"You might want to pull your collar over that." I looked at my teacher. This highly respected doctor and very religious man whom I considered a friend was referring to the red birthmark on my neck. I knew he was a very smart man who'd been through medical school and had his own bout with cancer, but I also knew what he thought - I was an outgoing eighth-grade girl.
"It's a birthmark," I said defiantly, shocked by his assumption.
"Sure," he retorted, with a touch of disbelief and sarcasm.
"It is," I persisted. I turned away, perplexed by his insensitivity. I wanted to say, "Hey, you can't make an assumption like that!" The rest of the day, my brain stumbled over his negative reaction. Was my opinion of him wrong? Whenever I see him now, I remember his penetrating comment and I cannot think of him with the same respect.
"Did you get hit with a golf ball?" asked the maid in the lobby. My cousins stared. My face burned.
"A what?" I asked.
"That's what I call that thing on your neck," she replied. "Whenever someone has a hickey, I just disguise the word with 'golf ball hit.'" She laughed. I was appalled. My cousins giggled.
"It's a birthmark," I retorted, not hesitating to add annoyance to my voice.
The maid laughed as I made a quick exit. I was humiliated and took a minute to regain my breath. Her question shocked me. She had been so forward, so quick to ask a personal question. It grieved me to know the first thing she noticed about me was the red, freckled mark on my neck.
When I was little, I told a different story: "It's a tarantula bite," I said happily after being asked about my birthmark. I had talked about it with my dad, telling him I was tired of having to explain.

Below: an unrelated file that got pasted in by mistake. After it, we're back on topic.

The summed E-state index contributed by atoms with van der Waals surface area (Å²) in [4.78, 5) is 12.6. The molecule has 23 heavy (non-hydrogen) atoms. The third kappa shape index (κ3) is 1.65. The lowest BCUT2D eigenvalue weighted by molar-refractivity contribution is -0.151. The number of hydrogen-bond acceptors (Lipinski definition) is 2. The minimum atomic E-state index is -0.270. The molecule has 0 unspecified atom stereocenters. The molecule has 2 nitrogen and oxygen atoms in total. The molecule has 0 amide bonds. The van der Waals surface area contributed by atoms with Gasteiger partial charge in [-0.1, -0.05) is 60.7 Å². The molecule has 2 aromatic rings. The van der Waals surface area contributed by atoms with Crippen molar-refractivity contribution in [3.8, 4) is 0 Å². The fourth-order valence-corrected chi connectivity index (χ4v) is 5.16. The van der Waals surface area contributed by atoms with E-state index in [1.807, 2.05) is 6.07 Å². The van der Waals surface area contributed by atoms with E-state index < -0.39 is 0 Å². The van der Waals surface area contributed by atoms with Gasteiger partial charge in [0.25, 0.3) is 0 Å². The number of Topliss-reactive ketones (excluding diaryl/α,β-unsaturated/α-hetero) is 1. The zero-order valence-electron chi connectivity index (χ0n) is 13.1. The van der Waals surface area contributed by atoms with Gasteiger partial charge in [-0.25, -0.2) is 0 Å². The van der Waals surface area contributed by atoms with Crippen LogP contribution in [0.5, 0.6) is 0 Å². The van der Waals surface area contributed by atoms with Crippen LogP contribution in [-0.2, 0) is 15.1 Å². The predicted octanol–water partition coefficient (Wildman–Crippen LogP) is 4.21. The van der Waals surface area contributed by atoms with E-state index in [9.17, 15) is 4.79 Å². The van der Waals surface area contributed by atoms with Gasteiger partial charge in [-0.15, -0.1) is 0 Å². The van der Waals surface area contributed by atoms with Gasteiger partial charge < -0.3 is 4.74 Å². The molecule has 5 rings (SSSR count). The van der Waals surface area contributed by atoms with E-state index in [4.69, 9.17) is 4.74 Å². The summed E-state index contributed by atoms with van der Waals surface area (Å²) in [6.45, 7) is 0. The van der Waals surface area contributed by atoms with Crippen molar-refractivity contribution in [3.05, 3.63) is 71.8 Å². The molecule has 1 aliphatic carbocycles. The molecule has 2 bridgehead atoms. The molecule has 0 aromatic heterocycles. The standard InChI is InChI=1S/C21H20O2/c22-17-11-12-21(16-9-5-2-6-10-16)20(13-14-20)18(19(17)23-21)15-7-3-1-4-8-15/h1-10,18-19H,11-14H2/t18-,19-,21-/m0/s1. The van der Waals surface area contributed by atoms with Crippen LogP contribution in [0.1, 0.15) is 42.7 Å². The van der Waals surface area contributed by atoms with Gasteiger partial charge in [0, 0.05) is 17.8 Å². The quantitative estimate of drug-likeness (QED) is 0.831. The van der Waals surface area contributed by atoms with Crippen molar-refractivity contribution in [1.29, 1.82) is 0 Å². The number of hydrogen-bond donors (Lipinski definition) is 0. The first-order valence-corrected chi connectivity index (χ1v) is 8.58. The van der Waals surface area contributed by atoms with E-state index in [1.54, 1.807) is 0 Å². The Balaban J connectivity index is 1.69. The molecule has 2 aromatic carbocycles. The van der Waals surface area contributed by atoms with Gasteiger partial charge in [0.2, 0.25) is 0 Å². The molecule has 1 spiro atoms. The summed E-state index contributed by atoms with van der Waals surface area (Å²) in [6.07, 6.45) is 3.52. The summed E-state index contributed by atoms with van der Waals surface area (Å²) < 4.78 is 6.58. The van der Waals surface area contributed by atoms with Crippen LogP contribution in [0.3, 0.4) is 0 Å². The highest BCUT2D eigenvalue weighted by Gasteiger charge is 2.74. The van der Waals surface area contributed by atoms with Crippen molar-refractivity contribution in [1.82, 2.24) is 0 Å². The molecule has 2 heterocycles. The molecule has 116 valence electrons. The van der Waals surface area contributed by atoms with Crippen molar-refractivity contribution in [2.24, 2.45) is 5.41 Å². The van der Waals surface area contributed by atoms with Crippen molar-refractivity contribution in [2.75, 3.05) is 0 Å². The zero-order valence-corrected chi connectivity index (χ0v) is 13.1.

"So," he said, "why don't you make something up? You don't have to tell them it's a birthmark." I had just learned about tarantulas and knew that they were very dangerous. So when people asked, I would go into a long tale of a family vacation to Texas. I was sitting in a tree, and a tarantula landed on my shoulder and bit me on the neck. I was rushed to the hospital, where, luckily, the doctors were able to save my life. For a long time, my pretend story gave me satisfaction, but as I grew older, I realized how unrealistic it was.
Now, people often assume the worst. "What have you been up to? Is that a hickey?" are just a few of the questions. I have always been bothered by people's ability to notice others' faults and flaws, often wishing that my birthmark would disappear.
The doctor told my mother that the birthmark would go away by the time I was two. "It's still there," I often reminded my mom. "Nothing I can do," she would answer. There's nothing I can do, either. I have learned to accept my birthmark and try not to let what other people think control my thoughts and viewpoint of myself.
This piece has been published in Teen Ink’s monthly print magazine.